Also in the last two decades of the 20th century, the exploration of the claustra Alpium Iuliarum barrier system continued, but to a slightly smaller extent than before. The research was conducted on the ancient fortified cities of Tarsatica (today’s Rijeka), Castra (today’s Ajdovščina) and Nauportus (today’s Vrhnika) and on the fortlets Gradina above Pasjak, Brst near Martinj Hrib and Lanišče. The archaeological excavations at Lanišče took place between 1961 and 1963 and the fortlet was then also reconstructed. Today, it is the largest reconstruction in the Late Roman barrier system. At the Ad Pirum fort in Hrušica, the international Slovenian-German archaeological team excavated in the years 1971 – 1973, led by Peter Petru from the National Museum of Ljubljana and Thil Ulbert from the University of Munich. The National Museum continued the excavations with its team on the site until 1979. Parts of the barrier walls in Jelenje, Studena, Prezid, Benete, Rakitna, Ajdovski zid and the barrier walls along the Ad Pirum fort were also explored.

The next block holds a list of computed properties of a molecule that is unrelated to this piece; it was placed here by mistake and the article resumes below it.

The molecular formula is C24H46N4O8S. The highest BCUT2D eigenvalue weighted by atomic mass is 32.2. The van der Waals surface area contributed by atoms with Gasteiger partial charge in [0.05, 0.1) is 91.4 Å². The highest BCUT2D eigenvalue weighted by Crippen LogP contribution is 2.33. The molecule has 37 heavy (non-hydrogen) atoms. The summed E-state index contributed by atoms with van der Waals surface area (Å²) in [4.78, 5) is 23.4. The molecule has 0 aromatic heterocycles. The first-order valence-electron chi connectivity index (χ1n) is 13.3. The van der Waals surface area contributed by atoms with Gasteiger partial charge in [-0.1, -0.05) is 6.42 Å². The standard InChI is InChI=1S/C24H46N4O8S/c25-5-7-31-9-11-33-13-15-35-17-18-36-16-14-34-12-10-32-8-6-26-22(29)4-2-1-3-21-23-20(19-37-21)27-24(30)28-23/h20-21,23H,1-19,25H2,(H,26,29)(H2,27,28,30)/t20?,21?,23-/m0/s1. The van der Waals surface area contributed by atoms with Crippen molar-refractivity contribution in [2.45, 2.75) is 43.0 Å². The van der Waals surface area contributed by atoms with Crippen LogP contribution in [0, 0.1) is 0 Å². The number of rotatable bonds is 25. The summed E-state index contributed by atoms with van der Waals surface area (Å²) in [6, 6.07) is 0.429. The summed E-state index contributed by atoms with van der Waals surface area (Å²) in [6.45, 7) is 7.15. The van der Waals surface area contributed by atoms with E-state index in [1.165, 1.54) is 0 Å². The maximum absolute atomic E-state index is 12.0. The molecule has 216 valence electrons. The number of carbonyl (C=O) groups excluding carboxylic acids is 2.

Exploration of Alpine barriers today

Unfortunately, by the end of the 1980s, systematic research of Alpine barriers was reduced. Nevertheless, it is necessary to highlight the efforts of individuals who continued to contribute significantly to a better understanding of the barrier system by researching archaeological material or topographic work. The Slovenian researchers included Nada Osmuk, Drago Svoljšak, Jana Horvat, Slavko Ciglenečki, Veronika Pflaum, Verena Vidrih Perko and Marko Frelih. In particular, it is necessary to mention the topographical and research work by Peter Kos and Jure Kusetič, who have been most intensely dealing with the entire system of claustra Alpium Iuliarum in the recent years and have also been publishing their results.